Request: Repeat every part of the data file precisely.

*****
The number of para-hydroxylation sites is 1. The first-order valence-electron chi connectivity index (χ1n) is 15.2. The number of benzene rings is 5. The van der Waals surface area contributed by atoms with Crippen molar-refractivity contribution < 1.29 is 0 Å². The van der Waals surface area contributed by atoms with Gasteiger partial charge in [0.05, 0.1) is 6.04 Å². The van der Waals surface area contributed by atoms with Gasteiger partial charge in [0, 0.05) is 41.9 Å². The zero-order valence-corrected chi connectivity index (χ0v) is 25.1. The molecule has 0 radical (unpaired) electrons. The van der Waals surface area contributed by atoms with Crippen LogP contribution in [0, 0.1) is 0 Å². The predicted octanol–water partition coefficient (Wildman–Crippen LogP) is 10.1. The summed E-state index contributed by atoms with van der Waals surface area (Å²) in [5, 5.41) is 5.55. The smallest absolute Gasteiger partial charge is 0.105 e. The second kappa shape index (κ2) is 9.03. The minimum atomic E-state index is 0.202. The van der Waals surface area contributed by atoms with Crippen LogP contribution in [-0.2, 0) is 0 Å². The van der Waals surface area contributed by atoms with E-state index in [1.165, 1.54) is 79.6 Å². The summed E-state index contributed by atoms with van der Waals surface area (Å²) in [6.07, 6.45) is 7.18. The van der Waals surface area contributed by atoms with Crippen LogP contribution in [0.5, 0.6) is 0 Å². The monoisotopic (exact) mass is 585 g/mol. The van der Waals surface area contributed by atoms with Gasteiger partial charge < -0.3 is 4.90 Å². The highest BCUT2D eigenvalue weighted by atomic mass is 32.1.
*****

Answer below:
The number of para-hydroxylation sites is 1. The first-order valence-electron chi connectivity index (χ1n) is 15.2. The number of benzene rings is 5. The van der Waals surface area contributed by atoms with Crippen molar-refractivity contribution < 1.29 is 0 Å². The van der Waals surface area contributed by atoms with Gasteiger partial charge in [0.05, 0.1) is 6.04 Å². The van der Waals surface area contributed by atoms with Gasteiger partial charge in [0, 0.05) is 41.9 Å². The zero-order valence-corrected chi connectivity index (χ0v) is 25.1. The molecule has 0 radical (unpaired) electrons. The van der Waals surface area contributed by atoms with Crippen LogP contribution in [0, 0.1) is 0 Å². The predicted octanol–water partition coefficient (Wildman–Crippen LogP) is 10.1. The summed E-state index contributed by atoms with van der Waals surface area (Å²) in [5, 5.41) is 5.55. The smallest absolute Gasteiger partial charge is 0.105 e. The second kappa shape index (κ2) is 9.03. The minimum atomic E-state index is 0.202. The van der Waals surface area contributed by atoms with Crippen LogP contribution in [-0.2, 0) is 0 Å². The van der Waals surface area contributed by atoms with E-state index in [1.165, 1.54) is 79.6 Å². The summed E-state index contributed by atoms with van der Waals surface area (Å²) in [6.07, 6.45) is 7.18. The van der Waals surface area contributed by atoms with Crippen LogP contribution in [0.5, 0.6) is 0 Å². The monoisotopic (exact) mass is 585 g/mol. The van der Waals surface area contributed by atoms with Gasteiger partial charge < -0.3 is 4.90 Å². The highest BCUT2D eigenvalue weighted by atomic mass is 32.1.